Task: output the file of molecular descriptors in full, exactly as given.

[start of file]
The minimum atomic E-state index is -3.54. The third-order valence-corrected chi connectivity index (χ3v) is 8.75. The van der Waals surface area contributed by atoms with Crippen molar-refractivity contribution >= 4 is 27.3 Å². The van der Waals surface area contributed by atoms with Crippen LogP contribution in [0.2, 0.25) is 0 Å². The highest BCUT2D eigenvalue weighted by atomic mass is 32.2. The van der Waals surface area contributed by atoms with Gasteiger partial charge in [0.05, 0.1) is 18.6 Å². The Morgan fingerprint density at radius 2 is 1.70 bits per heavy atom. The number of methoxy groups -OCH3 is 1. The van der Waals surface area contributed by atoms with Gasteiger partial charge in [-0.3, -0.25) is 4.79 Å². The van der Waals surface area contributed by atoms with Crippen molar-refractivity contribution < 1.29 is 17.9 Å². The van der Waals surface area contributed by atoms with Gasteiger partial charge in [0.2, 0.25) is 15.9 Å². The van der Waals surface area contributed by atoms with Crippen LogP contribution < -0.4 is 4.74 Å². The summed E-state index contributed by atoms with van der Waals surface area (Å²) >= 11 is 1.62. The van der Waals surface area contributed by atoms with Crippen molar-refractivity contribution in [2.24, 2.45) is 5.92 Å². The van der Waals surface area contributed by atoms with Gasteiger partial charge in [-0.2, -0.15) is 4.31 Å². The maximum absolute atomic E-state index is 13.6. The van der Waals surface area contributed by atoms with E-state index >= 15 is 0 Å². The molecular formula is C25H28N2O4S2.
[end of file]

The minimum atomic E-state index is -3.54. The third-order valence-corrected chi connectivity index (χ3v) is 8.75. The van der Waals surface area contributed by atoms with Crippen molar-refractivity contribution >= 4 is 27.3 Å². The van der Waals surface area contributed by atoms with Crippen LogP contribution in [0.2, 0.25) is 0 Å². The highest BCUT2D eigenvalue weighted by atomic mass is 32.2. The van der Waals surface area contributed by atoms with Gasteiger partial charge in [0.05, 0.1) is 18.6 Å². The Morgan fingerprint density at radius 2 is 1.70 bits per heavy atom. The number of methoxy groups -OCH3 is 1. The van der Waals surface area contributed by atoms with Gasteiger partial charge in [-0.3, -0.25) is 4.79 Å². The van der Waals surface area contributed by atoms with Crippen molar-refractivity contribution < 1.29 is 17.9 Å². The van der Waals surface area contributed by atoms with Gasteiger partial charge in [0.2, 0.25) is 15.9 Å². The van der Waals surface area contributed by atoms with Crippen LogP contribution < -0.4 is 4.74 Å². The summed E-state index contributed by atoms with van der Waals surface area (Å²) >= 11 is 1.62. The van der Waals surface area contributed by atoms with Crippen molar-refractivity contribution in [2.24, 2.45) is 5.92 Å². The van der Waals surface area contributed by atoms with Gasteiger partial charge in [-0.2, -0.15) is 4.31 Å². The maximum absolute atomic E-state index is 13.6. The van der Waals surface area contributed by atoms with E-state index >= 15 is 0 Å². The molecular formula is C25H28N2O4S2.